We review the entire country and culture of New Zealand, one thing at a time. Today, Don Rowe heads to Queenstown to see if a Fergburger lives up to the hype.
It doesn’t take much to become an institution in New Zealand. Cast adrift at the bottom of the Earth, we cling to whatever collective meaning we can find, sifting through cultural detritus like the gold miners of old, shivering in their Arrowtown huts. A list of Kiwi Institutions: jandals in the cold, gas station pies, “beached as”.
And then there’s Fergburger.
If Queenstown is the epicentre of our tourism industry, then – to hear them tell it – Fergburger is its meaty, pulsing heart. The place is open almost 24 hours a day, with queues out the door as late as three or four in the morning, which in a town where one of three candidates for mayor wants everything shut by two is quite impressive. Not that they’d be able to take down the Ferg – Fergburger basically cucked the council when it managed to secure several feet of what used to be public car parks to enlarge the footpath around its shops on the ratepayer dime.
(Sidenote: it’s an interesting development considering the upcoming mayoral election. The incumbent Jim Boult is the favourite heading into October, with hotelier Nik Kiddle on his heels, but what if an unheralded burger became mayor? Boult won in 2016 with just 5,531 votes. Fergburger is open 21 hours a day with lines out the street. What if, and I mean this, the mayoral chains were draped across a bun? What if the mayoral limousine pulled up, doors open – that’s not the mayor, that’s a burger and chips! But I digress.)
CNN Travel calls the Fergburger the best in the world. Ed Sheeran calls the Fergburger the best in the world (but between that and scones with Cindy he’s basically applying for citizenship at this point so can’t be trusted). Every blog worth its nose-ring pays tribute at the altar of Ferg. But these are foreigners, drunk on the beauty of Queenstown and probably drunk on beer too. What of me? What of the boy who’s spent $200 on fast food since getting the McDonald’s app a few months ago? What of me of the calcified heart?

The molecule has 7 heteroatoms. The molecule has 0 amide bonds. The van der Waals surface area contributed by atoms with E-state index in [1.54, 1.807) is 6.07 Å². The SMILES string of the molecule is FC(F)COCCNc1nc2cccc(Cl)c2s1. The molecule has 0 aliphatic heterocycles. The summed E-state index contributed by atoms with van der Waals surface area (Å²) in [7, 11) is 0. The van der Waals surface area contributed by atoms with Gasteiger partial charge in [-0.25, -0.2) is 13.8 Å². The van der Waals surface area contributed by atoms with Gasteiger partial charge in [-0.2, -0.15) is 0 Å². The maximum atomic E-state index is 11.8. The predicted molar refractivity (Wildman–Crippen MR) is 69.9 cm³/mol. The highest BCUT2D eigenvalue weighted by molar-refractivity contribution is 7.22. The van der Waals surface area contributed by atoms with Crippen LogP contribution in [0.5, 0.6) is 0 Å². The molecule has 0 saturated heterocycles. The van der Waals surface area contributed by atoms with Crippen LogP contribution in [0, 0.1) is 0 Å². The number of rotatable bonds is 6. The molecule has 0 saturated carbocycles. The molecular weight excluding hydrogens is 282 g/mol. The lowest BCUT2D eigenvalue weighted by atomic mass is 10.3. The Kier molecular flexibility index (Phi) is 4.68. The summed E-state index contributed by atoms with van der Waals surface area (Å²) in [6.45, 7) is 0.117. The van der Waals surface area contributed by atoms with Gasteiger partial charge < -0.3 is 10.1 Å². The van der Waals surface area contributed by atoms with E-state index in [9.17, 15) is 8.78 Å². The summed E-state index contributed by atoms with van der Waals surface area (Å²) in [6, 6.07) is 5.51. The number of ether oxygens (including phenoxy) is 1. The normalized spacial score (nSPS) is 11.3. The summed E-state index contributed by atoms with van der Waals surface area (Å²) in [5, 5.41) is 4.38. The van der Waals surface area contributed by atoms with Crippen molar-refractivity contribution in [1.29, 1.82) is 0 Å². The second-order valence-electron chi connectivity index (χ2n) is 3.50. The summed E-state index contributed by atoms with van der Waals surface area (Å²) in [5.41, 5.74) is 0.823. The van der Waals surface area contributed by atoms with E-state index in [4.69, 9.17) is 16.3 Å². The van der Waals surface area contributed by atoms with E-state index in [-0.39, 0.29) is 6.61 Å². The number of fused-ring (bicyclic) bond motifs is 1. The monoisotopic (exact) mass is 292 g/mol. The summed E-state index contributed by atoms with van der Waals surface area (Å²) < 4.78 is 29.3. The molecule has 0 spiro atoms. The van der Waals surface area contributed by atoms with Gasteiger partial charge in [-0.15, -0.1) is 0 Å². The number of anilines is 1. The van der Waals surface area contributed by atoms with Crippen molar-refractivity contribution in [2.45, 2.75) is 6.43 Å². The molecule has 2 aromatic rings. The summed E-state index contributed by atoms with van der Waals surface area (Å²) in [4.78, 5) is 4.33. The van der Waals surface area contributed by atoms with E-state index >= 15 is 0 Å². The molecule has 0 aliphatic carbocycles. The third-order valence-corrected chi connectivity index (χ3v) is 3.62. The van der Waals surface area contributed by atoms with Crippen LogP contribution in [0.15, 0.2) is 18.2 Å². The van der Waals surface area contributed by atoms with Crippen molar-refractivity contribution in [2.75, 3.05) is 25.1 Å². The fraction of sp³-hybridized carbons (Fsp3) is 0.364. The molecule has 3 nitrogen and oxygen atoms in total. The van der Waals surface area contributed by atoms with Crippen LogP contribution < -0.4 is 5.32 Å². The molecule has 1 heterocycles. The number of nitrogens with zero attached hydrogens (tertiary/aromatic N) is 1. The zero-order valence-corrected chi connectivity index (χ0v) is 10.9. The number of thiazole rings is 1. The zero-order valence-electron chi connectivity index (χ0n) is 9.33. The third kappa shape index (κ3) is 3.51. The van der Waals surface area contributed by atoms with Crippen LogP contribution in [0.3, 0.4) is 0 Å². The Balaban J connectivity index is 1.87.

As with any burger joint in the world, Fergburger should be judged by its signature product. We’ll call it the Fergburger Index.
At around 12:30pm the lines stretched out the door and down the road past Fergbaker and Miss Ferg, the Ferg empire’s expansions down Shotover Street. I ordered a Ferburger with cheese with fries and aioli. It cost $18.40. I waited for 23 minutes and 18 seconds. I snatched the bag, boosted up the street, cut left onto a grass step and got stuck in.
From the get-go, this is a burger with density and integrity. There’s no slop here. This is not a trough-burger. You simply won’t be able to question the physical heft of the Fergburger. I read once that you should only eat things that put up a textural fight, something that challenges your mouth. The Fergburger is a mouth challenger.
The mayonnaise is sweet without being saccharine, cut through by generous slabs of crisp red onion. The lettuce bounces, frilled like a deep-sea urchin. Vermillion tomatoes cut thick as steaks. Cheese melted on the patty, wrapped tight like the vacuum-sealed suit of a gimp. A playful chutney dances a sassy solitary fandango – alone, but not lonely. The buns are crisp, but not kale crisp, not the crisp of a trash brassica, not crisp like burned Vogel’s. The patty is perfect, daily-fresh mince on the right side of medium-rare.
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The chips are chips, there’s not much else they can be or do beyond demonstrating restraint and maturity. They’re pretty good, but really it’s deep-fried potato. They’re garlicky, they go great with a pottle of aioli, but they’re not the star of the show here, nor do they pretend to be. As fries they radiate a quiet confidence, playing the supporting act, the humble best friend, the mate on the sideline.
Needless to say, I smashed a cheeky botty of Coke behind the scenes and thought again about how stupid it is to live in Auckland eating Burger Burger Tiger Burger Murder Burger Wank Burger when this is an option.
Verdict: Fergtown population me, bro.
Good or bad? Good.
The Spinoff’s food content is brought to you by Freedom Farms. They believe talking about food is nearly as much fun as eating it, and they’re excited to facilitate some good conversations around food provenance in Aotearoa New Zealand.